Over the years, these stories have included the idea that a lobster’s eye could be used as part of a lithography system, the similarity between the nervous system of a nematode worm and computer chips, a computer based on the swarming activities of soldier crabs, a slime mould that might be used to perform basic computing operations and, one of the more recent, the idea that wood based chips might be possible.
The latest addition to what is becoming quite a thick file comes from the US, where a researcher has determined that pollen could be used for anodes in lithium-ion batteries.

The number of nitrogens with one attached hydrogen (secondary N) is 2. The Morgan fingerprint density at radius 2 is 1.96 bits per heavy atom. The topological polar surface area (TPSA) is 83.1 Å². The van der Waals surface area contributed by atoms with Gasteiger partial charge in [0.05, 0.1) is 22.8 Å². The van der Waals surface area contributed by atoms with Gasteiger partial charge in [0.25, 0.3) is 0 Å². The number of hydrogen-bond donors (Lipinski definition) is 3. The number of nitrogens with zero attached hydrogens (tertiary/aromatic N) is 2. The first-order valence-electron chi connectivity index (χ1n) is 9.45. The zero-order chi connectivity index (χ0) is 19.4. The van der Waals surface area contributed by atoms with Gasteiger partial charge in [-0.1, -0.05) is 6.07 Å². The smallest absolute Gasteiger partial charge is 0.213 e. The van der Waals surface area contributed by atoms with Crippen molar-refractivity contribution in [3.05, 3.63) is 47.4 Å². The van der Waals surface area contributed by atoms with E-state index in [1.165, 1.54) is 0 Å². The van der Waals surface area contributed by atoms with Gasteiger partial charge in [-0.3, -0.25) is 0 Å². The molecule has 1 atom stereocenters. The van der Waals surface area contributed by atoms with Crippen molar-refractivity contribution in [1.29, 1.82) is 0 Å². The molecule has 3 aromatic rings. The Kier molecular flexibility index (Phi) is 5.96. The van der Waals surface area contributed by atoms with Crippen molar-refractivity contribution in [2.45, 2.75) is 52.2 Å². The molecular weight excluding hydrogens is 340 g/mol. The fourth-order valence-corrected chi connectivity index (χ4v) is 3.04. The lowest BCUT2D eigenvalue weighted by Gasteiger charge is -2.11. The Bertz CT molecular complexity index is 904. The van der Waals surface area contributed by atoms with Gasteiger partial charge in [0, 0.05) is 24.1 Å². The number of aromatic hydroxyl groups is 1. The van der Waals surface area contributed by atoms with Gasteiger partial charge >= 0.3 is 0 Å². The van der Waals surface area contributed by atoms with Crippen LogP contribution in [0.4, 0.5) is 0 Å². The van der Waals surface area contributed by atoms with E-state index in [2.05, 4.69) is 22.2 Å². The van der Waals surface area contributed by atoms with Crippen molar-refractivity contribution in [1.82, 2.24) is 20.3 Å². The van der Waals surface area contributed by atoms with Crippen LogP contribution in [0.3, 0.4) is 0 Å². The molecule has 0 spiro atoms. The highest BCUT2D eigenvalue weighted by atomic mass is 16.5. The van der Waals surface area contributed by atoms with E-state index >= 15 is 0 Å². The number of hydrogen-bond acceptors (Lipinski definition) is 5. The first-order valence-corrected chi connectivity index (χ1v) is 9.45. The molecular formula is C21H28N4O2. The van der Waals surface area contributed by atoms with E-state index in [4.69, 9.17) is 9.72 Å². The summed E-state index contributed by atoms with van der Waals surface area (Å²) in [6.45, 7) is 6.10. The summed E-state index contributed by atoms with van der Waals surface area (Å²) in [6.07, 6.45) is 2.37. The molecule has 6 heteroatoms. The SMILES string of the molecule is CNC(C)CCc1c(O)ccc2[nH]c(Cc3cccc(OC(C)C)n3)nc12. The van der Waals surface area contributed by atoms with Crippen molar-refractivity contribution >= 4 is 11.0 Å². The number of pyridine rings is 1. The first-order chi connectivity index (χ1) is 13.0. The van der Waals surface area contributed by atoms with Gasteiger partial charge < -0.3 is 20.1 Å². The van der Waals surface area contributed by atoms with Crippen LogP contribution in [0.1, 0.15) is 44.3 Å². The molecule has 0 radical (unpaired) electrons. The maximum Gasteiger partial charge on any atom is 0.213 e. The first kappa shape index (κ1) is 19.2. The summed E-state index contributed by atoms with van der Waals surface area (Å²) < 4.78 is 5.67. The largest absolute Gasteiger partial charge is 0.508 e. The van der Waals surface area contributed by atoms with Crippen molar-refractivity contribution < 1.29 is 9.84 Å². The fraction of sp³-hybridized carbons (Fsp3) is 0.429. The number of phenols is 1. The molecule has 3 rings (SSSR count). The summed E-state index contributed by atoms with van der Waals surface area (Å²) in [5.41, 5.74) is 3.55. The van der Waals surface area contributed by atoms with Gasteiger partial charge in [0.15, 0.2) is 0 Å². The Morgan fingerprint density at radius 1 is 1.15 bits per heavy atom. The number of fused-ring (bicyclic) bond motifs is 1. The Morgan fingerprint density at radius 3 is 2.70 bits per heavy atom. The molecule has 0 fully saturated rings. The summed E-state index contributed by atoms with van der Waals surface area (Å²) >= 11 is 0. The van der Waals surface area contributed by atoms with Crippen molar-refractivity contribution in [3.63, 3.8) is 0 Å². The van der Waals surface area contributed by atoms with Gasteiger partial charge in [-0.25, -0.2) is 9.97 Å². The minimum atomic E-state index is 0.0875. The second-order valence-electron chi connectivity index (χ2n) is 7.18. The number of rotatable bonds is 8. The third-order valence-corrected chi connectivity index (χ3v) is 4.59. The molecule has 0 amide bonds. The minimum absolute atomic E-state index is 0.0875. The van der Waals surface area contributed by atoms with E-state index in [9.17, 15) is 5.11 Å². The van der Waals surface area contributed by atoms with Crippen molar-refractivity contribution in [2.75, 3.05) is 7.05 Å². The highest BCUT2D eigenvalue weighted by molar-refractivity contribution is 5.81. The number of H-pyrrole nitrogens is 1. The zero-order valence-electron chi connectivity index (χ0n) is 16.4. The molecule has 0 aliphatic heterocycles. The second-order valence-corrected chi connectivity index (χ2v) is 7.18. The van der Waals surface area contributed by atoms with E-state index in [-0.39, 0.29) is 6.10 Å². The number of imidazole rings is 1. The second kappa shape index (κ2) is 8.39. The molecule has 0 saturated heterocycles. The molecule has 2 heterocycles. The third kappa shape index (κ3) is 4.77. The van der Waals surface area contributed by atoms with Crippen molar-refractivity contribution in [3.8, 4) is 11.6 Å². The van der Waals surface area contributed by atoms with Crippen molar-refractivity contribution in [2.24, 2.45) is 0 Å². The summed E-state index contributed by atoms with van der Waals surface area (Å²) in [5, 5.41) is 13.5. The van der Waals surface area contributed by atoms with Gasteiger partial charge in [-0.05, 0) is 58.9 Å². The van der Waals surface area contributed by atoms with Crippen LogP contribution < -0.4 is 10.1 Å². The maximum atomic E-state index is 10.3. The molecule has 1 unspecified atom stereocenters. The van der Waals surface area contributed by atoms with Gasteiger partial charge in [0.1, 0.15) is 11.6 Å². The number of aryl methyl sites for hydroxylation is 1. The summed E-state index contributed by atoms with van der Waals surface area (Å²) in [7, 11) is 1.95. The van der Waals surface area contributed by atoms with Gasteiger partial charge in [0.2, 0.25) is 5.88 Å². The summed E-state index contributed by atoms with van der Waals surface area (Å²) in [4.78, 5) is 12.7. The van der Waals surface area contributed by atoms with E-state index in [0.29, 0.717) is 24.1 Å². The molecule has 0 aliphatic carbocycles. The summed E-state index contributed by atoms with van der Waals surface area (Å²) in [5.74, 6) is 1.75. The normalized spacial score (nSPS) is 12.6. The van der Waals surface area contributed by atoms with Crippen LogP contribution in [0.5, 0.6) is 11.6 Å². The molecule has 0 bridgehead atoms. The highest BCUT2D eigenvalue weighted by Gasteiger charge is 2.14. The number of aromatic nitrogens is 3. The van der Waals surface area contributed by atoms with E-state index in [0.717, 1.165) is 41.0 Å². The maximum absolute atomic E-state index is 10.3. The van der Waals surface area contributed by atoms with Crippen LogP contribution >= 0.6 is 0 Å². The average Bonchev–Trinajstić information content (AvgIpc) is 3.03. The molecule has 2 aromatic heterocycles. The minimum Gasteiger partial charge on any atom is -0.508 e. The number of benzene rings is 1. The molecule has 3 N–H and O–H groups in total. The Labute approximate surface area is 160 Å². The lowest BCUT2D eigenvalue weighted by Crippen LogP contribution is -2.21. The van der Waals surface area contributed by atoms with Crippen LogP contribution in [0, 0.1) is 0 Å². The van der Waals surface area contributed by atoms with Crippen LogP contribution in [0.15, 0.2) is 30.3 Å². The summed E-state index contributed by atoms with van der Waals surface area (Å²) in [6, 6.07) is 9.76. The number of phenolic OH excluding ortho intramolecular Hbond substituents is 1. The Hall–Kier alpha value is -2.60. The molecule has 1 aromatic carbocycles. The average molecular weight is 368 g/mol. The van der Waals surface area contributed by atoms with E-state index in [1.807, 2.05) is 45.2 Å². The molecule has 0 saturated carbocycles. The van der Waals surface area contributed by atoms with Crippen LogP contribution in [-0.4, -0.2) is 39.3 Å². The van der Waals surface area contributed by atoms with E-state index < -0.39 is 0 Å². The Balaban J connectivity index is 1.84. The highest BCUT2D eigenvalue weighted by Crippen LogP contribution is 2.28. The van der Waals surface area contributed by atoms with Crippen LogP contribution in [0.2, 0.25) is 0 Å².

However, when you take a closer look, the idea isn’t as far fetched as it might seem. Spores – in this case, something called the cattail pollen – have an intricate structure and, when reduced to pure carbon, provide the high surface area needed in a battery electrode.
Initial tests are said to be promising, with a storage capacity of 200mAh/g achieved after one hour’s charging. Further work will now be undertaken.
How long before a lithium-ion battery carries a sticker warning those with pollen allergies about its content?